Tooth decay is the most common thing we're warned against in the media when it comes to our teeth. From chewing gum to toothpaste commercials, we're told to prevent tooth decay. What does tooth decay really look like though?
It can be hard to know if you're doing enough to prevent tooth decay without the right education. Take the time to understand the symptoms of tooth decay, how it starts and what you can do to prevent it from eventuating.
What is tooth decay?
Around each of your teeth is a layer of hard enamel. This enamel is your body's way of keeping your teeth strong for biting and chewing, but it's not impervious to the slow build up of plaque. Decay is the softening of this enamel, and subsequent deterioration of the tooth's structure, at the hands of acids produced by built-up plaque. As decay progresses, the damage to your teeth may result in what's called a cavity – a hole in your tooth.
Decay can become more severe when acids begin to wear away at the next layer of your tooth, the dentine, as this risks exposing nerves, thereby causing potentially intense pain. If you feel pain at the root of your teeth, book an appointment with a dentist as soon as possible.
The symptoms of tooth decay
Identifying tooth decay early can save you from a lot of pain and expensive procedures. It's important to listen to your body and respond to any pain you may feel in your teeth. Look out for these symptoms of tooth decay to catch it as early as possible:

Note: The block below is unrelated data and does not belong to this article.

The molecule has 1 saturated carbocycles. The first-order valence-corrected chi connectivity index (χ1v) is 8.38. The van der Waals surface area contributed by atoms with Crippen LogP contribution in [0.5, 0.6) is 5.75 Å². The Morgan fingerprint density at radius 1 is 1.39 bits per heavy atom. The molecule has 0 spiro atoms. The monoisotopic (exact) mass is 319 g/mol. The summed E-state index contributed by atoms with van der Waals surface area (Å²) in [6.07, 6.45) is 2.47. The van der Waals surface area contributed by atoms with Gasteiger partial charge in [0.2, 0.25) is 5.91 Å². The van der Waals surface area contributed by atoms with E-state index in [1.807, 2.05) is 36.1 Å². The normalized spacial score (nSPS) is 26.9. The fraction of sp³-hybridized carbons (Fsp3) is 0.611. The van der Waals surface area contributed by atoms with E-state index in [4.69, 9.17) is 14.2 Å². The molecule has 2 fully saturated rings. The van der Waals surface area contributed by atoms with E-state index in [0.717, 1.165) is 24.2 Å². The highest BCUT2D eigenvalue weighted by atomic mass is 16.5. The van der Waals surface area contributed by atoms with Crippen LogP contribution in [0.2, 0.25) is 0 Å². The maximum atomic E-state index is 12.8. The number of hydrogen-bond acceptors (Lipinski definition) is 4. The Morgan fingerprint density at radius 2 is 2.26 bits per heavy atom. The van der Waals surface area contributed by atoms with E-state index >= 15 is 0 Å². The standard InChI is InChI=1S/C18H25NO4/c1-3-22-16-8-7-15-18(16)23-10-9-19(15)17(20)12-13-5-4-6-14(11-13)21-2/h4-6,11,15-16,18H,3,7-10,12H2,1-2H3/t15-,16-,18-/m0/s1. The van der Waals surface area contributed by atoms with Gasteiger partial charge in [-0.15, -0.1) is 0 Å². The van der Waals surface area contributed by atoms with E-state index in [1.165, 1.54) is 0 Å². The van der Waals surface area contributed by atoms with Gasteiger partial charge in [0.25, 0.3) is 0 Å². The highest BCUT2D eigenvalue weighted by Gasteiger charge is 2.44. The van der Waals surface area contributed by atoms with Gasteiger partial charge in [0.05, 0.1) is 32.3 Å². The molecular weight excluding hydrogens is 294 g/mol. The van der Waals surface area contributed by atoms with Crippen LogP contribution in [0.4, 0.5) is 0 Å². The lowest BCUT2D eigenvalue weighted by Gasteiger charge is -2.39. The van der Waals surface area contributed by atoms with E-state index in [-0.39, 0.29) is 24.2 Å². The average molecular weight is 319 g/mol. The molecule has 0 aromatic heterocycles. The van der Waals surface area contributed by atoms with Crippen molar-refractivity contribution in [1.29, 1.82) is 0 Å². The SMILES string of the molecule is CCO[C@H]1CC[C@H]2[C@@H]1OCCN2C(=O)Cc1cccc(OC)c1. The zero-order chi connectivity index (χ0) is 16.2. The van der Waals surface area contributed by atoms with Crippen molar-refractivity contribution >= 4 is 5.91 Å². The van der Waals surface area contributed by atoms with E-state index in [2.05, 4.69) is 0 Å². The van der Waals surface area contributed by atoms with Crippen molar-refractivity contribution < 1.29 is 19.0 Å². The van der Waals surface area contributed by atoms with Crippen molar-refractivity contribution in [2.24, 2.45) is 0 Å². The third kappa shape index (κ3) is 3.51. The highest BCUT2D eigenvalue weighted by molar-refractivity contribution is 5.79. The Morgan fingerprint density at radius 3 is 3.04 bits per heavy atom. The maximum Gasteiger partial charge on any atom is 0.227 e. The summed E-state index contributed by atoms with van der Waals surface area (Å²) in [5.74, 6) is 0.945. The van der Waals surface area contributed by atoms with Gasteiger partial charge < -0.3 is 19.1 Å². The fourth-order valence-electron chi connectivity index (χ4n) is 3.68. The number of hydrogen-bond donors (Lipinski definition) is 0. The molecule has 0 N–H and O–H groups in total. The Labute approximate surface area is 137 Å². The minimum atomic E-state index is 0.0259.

- Toothache: Ongoing pain may suggest a damaged tooth or developing cavity.
- Sensitivity: If a tooth is sore when you eat or drink sweet, hot or cold food and beverages, when you've not otherwise experienced teeth sensitivity, you may be experiencing tooth decay.
- Staining: A developing cavity may first appear as a white dot on the surface of your tooth. As decay progresses, this may darken to brown. This mark will likely be very soft, not hard like the enamel of the rest of your teeth.
- Biting pain: Should you experience pain when biting down, you may be putting pressure on a hidden cavity.
- Bad breath: Decay doesn't smell or taste good. Halitosis may be a sign of cavities, or otherwise gingivitis.
- Cavities: If decay is allowed to continue, you may be able to see the holes in your teeth simply by looking.
Preventing tooth decay
Tooth decay occurs due to the build up of plaque. This is the soft, sticky film on your teeth that builds up every day. Bacteria thrives within plaque and this particular bacteria uses the sugar in foods you eat to produce acids. These acids then work to decay your teeth.
Preventing tooth decay comes down to a healthy diet and a thorough, regular oral hygiene routine.
Avoid food and beverages with high sugar content, particularly sweets and soft drinks. If you do enjoy these treats, be sure to brush, floss or otherwise chew sugar free gum afterwards to wash away or neutralise any harmful plaque and bacteria.
You should also make a point to brush your teeth with a fluoride toothpaste and floss at least twice a day. Fluoride is a very common ingredient in tooth pastes and is known to prevent tooth decay.
Regular dentist visits are also important in preventing tooth decay and other oral health complications, as a dentist may be able to identify problems you aren't aware of and stop them before they worsen.
If you're worried about tooth decay, or just need to book your biannual check-up, schedule an appointment with City Dentists online or call 04 978 4964 today.